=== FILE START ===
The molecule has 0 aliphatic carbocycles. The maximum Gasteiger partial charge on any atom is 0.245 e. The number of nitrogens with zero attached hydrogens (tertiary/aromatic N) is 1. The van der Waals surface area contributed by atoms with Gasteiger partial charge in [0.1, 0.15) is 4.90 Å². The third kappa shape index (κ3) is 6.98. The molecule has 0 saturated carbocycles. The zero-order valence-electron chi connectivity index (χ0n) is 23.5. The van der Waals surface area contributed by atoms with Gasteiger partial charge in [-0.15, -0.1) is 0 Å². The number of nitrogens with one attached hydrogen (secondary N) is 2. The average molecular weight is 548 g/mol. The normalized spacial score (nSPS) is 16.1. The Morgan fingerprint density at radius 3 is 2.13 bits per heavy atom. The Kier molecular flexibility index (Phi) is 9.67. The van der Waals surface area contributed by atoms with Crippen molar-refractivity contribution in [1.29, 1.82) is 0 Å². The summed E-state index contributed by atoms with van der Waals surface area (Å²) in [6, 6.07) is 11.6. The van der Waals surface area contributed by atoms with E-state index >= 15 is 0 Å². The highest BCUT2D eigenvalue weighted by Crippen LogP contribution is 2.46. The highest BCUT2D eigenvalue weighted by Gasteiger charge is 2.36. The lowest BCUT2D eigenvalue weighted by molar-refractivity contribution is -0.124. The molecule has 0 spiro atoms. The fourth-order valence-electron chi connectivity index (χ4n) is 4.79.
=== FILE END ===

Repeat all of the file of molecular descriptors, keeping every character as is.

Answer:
The molecule has 0 aliphatic carbocycles. The maximum Gasteiger partial charge on any atom is 0.245 e. The number of nitrogens with zero attached hydrogens (tertiary/aromatic N) is 1. The van der Waals surface area contributed by atoms with Gasteiger partial charge in [0.1, 0.15) is 4.90 Å². The third kappa shape index (κ3) is 6.98. The molecule has 0 saturated carbocycles. The zero-order valence-electron chi connectivity index (χ0n) is 23.5. The van der Waals surface area contributed by atoms with Gasteiger partial charge in [-0.15, -0.1) is 0 Å². The number of nitrogens with one attached hydrogen (secondary N) is 2. The average molecular weight is 548 g/mol. The normalized spacial score (nSPS) is 16.1. The Morgan fingerprint density at radius 3 is 2.13 bits per heavy atom. The Kier molecular flexibility index (Phi) is 9.67. The van der Waals surface area contributed by atoms with Crippen molar-refractivity contribution in [1.29, 1.82) is 0 Å². The summed E-state index contributed by atoms with van der Waals surface area (Å²) in [6, 6.07) is 11.6. The van der Waals surface area contributed by atoms with E-state index >= 15 is 0 Å². The highest BCUT2D eigenvalue weighted by Crippen LogP contribution is 2.46. The highest BCUT2D eigenvalue weighted by Gasteiger charge is 2.36. The lowest BCUT2D eigenvalue weighted by molar-refractivity contribution is -0.124. The molecule has 0 spiro atoms. The fourth-order valence-electron chi connectivity index (χ4n) is 4.79.